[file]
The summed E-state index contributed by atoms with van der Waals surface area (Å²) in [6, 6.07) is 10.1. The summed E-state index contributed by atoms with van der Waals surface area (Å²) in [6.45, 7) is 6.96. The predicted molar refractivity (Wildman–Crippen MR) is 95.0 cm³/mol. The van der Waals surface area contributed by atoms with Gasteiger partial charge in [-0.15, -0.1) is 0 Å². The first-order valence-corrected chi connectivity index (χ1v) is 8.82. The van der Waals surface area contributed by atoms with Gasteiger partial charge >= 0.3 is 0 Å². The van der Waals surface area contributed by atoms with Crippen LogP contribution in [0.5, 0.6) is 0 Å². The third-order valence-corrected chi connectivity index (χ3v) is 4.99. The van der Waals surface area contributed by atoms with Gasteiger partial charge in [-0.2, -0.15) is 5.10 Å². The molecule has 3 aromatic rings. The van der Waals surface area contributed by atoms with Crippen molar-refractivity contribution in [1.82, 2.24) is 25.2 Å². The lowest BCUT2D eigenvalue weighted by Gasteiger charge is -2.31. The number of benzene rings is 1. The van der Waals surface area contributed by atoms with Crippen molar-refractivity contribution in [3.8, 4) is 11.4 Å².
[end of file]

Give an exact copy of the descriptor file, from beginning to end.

The summed E-state index contributed by atoms with van der Waals surface area (Å²) in [6, 6.07) is 10.1. The summed E-state index contributed by atoms with van der Waals surface area (Å²) in [6.45, 7) is 6.96. The predicted molar refractivity (Wildman–Crippen MR) is 95.0 cm³/mol. The van der Waals surface area contributed by atoms with Gasteiger partial charge in [-0.15, -0.1) is 0 Å². The first-order valence-corrected chi connectivity index (χ1v) is 8.82. The van der Waals surface area contributed by atoms with Gasteiger partial charge >= 0.3 is 0 Å². The van der Waals surface area contributed by atoms with Crippen LogP contribution in [0.5, 0.6) is 0 Å². The third-order valence-corrected chi connectivity index (χ3v) is 4.99. The van der Waals surface area contributed by atoms with Gasteiger partial charge in [-0.2, -0.15) is 5.10 Å². The molecule has 3 aromatic rings. The van der Waals surface area contributed by atoms with Crippen molar-refractivity contribution in [1.82, 2.24) is 25.2 Å². The lowest BCUT2D eigenvalue weighted by Gasteiger charge is -2.31. The number of benzene rings is 1. The van der Waals surface area contributed by atoms with Crippen molar-refractivity contribution in [3.8, 4) is 11.4 Å².